Every minute detail was taken care of and I felt so pampered and relaxed. They took care of all our drop-offs, pick-ups, and COVID tests and guided us through visas. Alym was so great to work with and so attentive to detail. He and his staff were always a text away from answering our questions. The camps were top notch and the food was amazing. Everything exceeded my expectations. Love Kenya!!! Best adventure of my life!!!
South Africa is a large, diverse and incredibly beautiful country. It varies from the picturesque Garden Route towns of the Western Cape to the raw subtropical coast of northern KwaZulu-Natal. The vast Karoo semi-desert stretches across its centre, while one of Africa’s premier safari destinations, Kruger National Park, sprawls along the northeast border. The big cities attract immigrants from across the continent, making them great, bubbling cultural crucibles. Read our South Africa Travel Guide for everything you need to know before you go.
Your holiday decisions — where you go, how often you travel, the hotels or lodges you stay in, even the season you travel in – can make a huge difference to your African Journey… This is going to be the best guide to find out before visiting any African countries!
The best time to visit South Africa depends on where you want to go and your interests. The west is best visited in the warmer months (November to April), while the eastern flank of the country is ideal in the cooler months (May to October).
Peak season is from December to January and at Easter, when prices soar and accommodation is booked up months in advance, especially along the coast and around national parks. If you’re travelling to South Africa for its iconic creatures, spring is best for whale-spotting while autumn onwards is perfect for wildlife-watching.
June to August is rainy season in Cape Town and the Western Cape, though prices are low and these are great months to visit South Africa’s arid areas, like the Karoo.
South Africa’s diverse landscape of mountains, forests, rugged coast and sandy beaches makes the country supreme outdoor terrain for sport and recreation. South Africans have been playing outdoors for decades, resulting in a well-developed infrastructure for activities, an impressive national network of hiking trails and plenty of operators selling adventure sports.
Traditional African food tends to focus around stiff grain porridge called mieliepaporpap, made of maize meal and accompanied by meat or vegetable-based sauces. During your South Africa trip, you’ll likely come across braai (“meat grill”). This is most commonly barbecued steak, lamb cutlets and boerewors (“farmer’s sausage”). Potjiekos is a common meat and vegetable dish cooked in a cast-iron cauldron.
If you ask most people why travel to South Africa, and they’ll mention the wine. South Africa is one of the world’s top ten wine-making countries, producing fantastic Cabernet Sauvignons, Zinfandels and Merlots. Some of the oldest most historical wineries are in South Africa&rsquo’s Stellenbosch.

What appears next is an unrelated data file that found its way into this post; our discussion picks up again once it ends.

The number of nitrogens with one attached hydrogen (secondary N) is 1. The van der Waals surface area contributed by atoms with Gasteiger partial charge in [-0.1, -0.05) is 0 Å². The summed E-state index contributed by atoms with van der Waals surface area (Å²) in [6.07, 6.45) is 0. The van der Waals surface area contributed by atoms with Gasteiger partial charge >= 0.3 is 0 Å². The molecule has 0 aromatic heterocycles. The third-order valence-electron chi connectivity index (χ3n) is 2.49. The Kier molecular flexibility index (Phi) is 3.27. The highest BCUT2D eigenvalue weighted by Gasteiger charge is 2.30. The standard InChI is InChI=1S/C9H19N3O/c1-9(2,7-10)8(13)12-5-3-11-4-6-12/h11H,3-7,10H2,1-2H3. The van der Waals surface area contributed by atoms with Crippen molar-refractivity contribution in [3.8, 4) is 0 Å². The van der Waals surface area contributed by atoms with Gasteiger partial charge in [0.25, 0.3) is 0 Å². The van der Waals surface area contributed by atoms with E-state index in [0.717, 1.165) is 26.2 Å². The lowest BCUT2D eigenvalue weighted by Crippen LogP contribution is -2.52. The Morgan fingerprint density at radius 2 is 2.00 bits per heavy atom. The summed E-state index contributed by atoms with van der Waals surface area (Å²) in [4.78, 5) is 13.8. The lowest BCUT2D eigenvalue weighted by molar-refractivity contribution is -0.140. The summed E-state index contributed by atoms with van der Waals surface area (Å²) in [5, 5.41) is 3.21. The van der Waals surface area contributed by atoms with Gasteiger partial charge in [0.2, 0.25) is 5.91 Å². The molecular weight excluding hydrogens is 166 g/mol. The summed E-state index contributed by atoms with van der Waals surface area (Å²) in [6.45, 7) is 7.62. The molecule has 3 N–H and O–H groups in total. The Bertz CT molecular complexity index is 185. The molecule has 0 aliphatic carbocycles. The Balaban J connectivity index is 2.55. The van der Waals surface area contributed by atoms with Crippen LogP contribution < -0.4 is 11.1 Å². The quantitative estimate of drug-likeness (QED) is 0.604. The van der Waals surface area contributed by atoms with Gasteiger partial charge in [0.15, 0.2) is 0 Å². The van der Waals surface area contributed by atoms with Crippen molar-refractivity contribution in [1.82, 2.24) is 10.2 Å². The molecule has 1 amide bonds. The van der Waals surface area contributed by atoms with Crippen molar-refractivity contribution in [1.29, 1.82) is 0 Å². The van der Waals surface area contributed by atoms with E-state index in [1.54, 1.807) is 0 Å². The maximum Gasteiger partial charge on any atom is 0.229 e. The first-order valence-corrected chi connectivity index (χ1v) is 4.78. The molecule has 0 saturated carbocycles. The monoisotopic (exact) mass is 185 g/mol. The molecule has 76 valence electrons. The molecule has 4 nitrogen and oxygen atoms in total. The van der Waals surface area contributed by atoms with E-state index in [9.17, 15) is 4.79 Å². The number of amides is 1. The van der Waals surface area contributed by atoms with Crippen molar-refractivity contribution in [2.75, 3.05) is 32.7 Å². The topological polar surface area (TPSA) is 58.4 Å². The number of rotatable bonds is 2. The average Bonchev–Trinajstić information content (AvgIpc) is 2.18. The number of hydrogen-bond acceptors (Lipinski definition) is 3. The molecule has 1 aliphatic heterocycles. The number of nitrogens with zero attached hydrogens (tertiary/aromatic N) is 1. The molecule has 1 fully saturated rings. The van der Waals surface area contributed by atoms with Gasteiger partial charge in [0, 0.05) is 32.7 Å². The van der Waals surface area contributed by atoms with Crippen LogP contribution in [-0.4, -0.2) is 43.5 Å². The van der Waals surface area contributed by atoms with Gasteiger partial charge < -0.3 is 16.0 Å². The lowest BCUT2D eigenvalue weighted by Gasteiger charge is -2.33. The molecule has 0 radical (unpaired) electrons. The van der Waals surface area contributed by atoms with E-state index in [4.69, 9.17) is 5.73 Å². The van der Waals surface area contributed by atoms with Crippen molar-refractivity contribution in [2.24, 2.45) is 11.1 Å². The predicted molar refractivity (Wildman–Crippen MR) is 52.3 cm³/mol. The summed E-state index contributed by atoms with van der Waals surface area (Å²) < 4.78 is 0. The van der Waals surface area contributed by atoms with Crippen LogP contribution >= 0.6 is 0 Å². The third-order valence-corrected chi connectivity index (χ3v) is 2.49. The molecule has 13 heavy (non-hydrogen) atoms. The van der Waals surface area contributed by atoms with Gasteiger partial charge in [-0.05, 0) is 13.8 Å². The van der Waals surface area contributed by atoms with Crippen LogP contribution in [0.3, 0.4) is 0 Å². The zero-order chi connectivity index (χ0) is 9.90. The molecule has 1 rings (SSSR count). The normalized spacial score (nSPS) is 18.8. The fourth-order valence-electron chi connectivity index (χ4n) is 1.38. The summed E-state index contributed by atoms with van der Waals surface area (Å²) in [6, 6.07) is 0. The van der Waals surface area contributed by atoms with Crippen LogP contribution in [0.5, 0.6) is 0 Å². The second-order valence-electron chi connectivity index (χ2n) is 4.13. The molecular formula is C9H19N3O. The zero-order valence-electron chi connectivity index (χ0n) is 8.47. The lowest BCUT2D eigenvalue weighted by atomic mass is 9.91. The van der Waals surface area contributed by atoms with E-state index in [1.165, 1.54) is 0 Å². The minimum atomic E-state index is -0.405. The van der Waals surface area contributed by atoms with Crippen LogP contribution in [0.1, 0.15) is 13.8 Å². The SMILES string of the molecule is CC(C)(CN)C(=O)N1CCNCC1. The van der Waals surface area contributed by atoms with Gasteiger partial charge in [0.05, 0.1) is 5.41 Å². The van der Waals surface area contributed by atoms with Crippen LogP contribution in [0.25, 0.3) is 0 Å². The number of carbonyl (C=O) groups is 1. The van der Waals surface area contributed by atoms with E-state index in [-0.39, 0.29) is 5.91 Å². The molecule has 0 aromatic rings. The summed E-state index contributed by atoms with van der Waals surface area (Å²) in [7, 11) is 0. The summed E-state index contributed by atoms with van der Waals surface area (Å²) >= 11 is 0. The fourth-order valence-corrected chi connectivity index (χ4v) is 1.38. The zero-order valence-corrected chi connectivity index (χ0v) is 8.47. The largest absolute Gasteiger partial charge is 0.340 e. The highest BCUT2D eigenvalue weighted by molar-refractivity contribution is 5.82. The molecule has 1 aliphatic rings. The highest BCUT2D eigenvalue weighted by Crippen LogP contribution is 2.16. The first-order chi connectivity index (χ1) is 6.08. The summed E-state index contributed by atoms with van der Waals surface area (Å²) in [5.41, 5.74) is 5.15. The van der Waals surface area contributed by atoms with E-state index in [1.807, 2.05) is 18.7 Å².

You might have noticed that we are keen souvenir shoppers when we travel around the world. This time, we look at the best souvenirs to buy from South Africa.
Whether you’re visiting to see big game on a safari or to explore the culture of Cape Town and Johannesburg, discover what you need to pack for your trip to South Africa.
Currency: The currency in South Africa is called the Rand. 1 USD is equivalent to approx. 15 South African Rands.
Language: South Africa boasts 11 official languages. The main language spoken in all the big cities is English, but the two most widely spoken languages are Zulu and Xhosa.
The local currency is South Africa is the South African rand which can be broken down into 100 cents.
Upon entry to and exit from South Africa, you are required to declare all foreign currency in any form. We suggest you change your money as and when required, there are lots of facilities to do so in hotels and lodges.
All major credit cards are usually accepted, however some form of identity may be required.
There are lots of different ways to travel South Africa, and self-drive is definitely one of them.
South Africa is a great destination for a self-drive safari. The infrastructure is good, the roads in good condition and the areas well signposted in English. A self-drive will give you flexibility which is fantastic if you have a family with you.
If your driving license is printed in English with a photo, you will not need an international license.
Take note that in South Africa they drive on the left-hand side of the road and give way to the right. Overtaking on the inside, or ‘undertaking’, is not illegal in South Africa, it is common practice, so make sure you beware of cars on the inside when changing lanes. There are a number of toll stations; these are clearly signed before you reach them.
The major roads and highways are in excellent condition. The more rural roads can be bumpy and a little less cared for. You must beware of wildlife on the roads.
South Africa is an excellent destination for families. There are malaria-free game reserves where you stand a good chance of seeing the Africa “Big 5” which can easily be combined with exciting activities in Cape Town.
Summers (from October to April) are hot and the nights can come alive with exciting big thunderstorms.
During the day the weather is hot and the sun strong, making this a great time to visit if you are looking for beach time or bird watching. The winters, from May to August, are a bit cooler, averaging at about 15 degrees per day. This is the preferred time for wildlife watching, but the temperatures at night can drop to 0 degrees, so you need to make sure you have warm clothes for the evenings.